Emery: 0-2-0, 4.03 GAA, .873 save percentage
How it's playing out: This has been rather shocking since Emery played so well with the Stanley Cup champion Chicago Blackhawks last year.
He was the equal of Corey Crawford during the regular season and when the Flyers signed Emery during the offseason, they thought they were getting a goalie who would compete with Mason for the No. 1 job. But Emery has not looked good in a Flyer uniform.
He did not look special during training camp, and that's one of the reasons he has had just two starts thus far in the regular season. He has not earned any more playing time.
The Flyers would love to see him revert to the form he had last year when he had a 1.94 GAA and a .922 save percentage with the Blackhawks. Until he shows anything close to that form, he'll remain on the bench the majority of the time.
Edge goes to: Mason has been the clear winner of the goalie battle to this point.
Goaltenders: Ben Bishop and Anders Lindback
By the numbers: Bishop: 7-1-0, 2.47 GAA, .914 save percentage
Lindback: 1-2-0, 3.48 GAA, .864 save percentage
How it's playing out: When the Lightning went into training camp (and even at the start of the season), head coach Jon Cooper thought he had two No. 1 goaltenders.
The Lightning were pleased with both goaltenders and figured that the two would fight it out for the majority of playing time until one emerged from the battle.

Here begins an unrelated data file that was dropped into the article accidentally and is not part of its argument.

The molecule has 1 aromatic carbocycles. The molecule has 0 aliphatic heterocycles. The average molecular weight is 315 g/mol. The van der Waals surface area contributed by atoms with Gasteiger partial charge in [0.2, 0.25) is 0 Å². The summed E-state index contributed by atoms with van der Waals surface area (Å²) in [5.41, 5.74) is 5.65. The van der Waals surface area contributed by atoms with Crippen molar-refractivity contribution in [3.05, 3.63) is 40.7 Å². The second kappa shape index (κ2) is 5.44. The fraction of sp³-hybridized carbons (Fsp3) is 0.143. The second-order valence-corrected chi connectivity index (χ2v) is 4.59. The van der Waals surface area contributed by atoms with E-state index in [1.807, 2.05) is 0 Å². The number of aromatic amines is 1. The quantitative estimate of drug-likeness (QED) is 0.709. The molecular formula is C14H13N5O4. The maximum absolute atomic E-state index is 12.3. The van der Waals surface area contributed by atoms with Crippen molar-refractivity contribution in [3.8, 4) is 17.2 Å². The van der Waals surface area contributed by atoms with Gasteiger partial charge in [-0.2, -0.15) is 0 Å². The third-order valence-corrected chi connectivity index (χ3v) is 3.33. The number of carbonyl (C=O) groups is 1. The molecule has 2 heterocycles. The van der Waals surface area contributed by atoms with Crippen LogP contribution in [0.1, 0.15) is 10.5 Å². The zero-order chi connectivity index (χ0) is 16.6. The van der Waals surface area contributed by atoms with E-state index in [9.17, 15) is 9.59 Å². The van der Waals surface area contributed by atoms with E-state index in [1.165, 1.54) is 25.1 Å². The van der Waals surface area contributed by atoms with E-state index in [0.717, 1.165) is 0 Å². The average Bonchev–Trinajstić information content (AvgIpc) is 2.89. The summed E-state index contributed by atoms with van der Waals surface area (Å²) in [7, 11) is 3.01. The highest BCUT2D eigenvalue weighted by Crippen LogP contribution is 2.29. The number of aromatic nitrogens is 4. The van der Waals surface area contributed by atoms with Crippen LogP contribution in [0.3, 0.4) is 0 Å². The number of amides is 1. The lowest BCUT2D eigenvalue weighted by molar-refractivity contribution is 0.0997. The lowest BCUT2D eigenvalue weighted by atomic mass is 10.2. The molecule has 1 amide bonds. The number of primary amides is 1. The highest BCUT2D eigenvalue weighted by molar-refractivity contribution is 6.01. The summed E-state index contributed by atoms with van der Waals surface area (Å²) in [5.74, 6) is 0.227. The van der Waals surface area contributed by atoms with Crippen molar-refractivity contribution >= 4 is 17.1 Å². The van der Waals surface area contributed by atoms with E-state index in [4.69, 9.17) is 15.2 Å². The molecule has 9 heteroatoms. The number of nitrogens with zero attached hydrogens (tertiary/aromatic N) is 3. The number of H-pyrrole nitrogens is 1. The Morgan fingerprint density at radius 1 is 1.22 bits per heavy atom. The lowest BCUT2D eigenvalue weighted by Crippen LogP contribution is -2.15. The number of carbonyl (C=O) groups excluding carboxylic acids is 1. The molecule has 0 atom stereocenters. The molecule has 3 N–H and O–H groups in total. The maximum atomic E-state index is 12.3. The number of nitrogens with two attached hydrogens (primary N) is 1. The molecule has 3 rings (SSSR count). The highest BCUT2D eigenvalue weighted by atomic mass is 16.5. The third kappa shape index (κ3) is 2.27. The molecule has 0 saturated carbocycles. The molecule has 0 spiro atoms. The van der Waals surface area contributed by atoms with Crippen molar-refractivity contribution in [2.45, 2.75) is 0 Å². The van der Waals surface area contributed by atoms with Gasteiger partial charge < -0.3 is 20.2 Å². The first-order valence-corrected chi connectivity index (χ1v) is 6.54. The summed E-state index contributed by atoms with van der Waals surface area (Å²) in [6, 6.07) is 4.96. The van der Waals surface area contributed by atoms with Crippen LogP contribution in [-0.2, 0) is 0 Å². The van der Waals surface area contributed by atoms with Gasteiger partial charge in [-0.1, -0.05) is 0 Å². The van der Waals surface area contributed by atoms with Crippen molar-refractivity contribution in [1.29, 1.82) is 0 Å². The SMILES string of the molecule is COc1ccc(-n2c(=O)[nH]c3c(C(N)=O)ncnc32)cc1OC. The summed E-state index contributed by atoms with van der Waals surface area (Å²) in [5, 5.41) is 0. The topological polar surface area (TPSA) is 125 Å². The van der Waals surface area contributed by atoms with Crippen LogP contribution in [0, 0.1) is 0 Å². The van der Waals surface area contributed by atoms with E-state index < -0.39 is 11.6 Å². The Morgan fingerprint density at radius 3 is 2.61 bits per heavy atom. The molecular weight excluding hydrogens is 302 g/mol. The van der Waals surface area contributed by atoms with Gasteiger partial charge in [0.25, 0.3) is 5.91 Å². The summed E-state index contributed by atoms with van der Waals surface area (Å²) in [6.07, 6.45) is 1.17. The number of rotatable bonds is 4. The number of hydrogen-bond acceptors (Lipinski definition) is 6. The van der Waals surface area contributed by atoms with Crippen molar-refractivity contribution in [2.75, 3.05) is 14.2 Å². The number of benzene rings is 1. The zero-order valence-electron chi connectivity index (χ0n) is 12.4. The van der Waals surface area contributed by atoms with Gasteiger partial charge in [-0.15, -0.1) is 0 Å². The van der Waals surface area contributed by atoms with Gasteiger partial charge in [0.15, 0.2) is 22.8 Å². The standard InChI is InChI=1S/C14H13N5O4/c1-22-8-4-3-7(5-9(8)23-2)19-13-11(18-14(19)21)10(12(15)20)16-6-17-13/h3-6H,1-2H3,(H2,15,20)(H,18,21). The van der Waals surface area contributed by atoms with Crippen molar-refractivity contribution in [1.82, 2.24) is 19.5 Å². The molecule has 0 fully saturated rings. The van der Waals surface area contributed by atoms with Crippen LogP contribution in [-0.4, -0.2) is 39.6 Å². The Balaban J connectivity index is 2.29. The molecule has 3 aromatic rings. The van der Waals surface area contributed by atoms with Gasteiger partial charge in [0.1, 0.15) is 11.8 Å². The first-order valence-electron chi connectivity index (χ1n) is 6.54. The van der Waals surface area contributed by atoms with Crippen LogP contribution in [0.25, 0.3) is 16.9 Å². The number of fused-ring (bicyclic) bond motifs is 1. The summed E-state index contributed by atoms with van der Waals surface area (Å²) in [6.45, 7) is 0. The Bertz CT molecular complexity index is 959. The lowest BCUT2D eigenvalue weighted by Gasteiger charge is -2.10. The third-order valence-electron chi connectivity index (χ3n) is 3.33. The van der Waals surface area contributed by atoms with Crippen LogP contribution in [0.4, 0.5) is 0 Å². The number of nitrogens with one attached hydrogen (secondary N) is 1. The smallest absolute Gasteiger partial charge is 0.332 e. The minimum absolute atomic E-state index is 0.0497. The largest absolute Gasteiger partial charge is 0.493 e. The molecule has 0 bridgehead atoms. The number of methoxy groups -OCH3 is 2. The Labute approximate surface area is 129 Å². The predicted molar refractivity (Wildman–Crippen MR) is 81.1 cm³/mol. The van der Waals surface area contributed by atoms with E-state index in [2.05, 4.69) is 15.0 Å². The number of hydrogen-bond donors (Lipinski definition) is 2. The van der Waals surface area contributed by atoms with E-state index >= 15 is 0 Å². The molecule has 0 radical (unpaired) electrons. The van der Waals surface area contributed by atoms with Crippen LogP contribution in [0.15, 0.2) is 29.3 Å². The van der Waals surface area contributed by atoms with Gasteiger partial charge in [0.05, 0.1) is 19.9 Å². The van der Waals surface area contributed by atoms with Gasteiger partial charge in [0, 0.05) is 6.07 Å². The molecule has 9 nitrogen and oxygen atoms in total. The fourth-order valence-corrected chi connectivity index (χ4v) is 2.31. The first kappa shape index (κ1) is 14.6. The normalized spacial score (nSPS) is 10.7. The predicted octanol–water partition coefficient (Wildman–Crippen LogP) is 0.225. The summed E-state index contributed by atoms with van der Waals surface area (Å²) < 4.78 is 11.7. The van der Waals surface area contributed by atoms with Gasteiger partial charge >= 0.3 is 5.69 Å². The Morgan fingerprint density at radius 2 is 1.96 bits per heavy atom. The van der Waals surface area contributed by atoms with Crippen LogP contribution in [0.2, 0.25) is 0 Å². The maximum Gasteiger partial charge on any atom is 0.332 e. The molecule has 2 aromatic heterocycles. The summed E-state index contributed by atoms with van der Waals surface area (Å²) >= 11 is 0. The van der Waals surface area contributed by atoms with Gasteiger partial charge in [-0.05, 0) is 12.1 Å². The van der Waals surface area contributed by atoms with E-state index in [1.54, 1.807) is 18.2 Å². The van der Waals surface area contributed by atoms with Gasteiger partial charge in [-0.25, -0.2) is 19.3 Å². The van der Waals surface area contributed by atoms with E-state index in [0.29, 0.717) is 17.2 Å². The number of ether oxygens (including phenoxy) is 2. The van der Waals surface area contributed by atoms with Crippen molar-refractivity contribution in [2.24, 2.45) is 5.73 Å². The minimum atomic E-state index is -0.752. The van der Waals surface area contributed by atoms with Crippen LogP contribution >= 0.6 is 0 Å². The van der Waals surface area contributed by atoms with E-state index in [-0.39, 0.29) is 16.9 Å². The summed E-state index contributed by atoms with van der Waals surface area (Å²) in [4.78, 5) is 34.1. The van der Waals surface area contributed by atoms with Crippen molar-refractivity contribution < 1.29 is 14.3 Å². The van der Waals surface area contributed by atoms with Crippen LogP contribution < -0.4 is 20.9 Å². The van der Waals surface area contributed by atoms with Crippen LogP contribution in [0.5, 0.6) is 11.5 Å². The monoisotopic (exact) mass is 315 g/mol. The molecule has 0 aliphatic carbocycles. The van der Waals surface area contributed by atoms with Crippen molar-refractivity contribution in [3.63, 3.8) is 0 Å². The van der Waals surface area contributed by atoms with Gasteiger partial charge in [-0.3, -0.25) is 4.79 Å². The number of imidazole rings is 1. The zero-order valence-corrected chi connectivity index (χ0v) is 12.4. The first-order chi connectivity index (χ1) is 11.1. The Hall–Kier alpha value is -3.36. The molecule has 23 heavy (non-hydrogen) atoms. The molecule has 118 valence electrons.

In the early season, Bishop has gotten off to a brilliant start, while Lindback is just feeling his way. Bishop is "feeling the vibe," according to Cooper, and the coach believes Bishop is playing well because he stays so calm in the net.
Bishop is happy to get the lion's share of the work. "It's nice. It's what you work this hard for," Bishop told Joe Smith of the Tampa Bay Times. "And that's what I've been saying, when you get a chance, you've got to do your job."
Edge goes to: Bishop, based on his hot start.
Goaltenders: Jonathan Bernier and James Reimer
By the numbers: Bernier: 5-4-0, 2.34 GAA, .930 save percentage
Reimer: 5-3-0, 2.56 GAA, .933 save percentage
How it's playing out: This may be the most evenly matched of all the goalie battles. That's not a surprise to head coach Randy Carlyle, who wanted the goalies to split time in the early part of the season until one goalie or the other earned the No. 1 position
Still, many believe that Bernier will eventually emerge as the Maple Leafs' top goaltender because they traded for him in the offseason after Reimer struggled in the seventh game of the Stanley Cup playoffs against the Boston Bruins.
Reimer has apparently moved past that defeat and has played consistently to this point in 2013-14.
Look for these two to split time until late January, and perhaps that will be when one of them emerges. This battle has a long way to go before it will be decided.
Edge goes to: Neither goalie at this point because both have played well.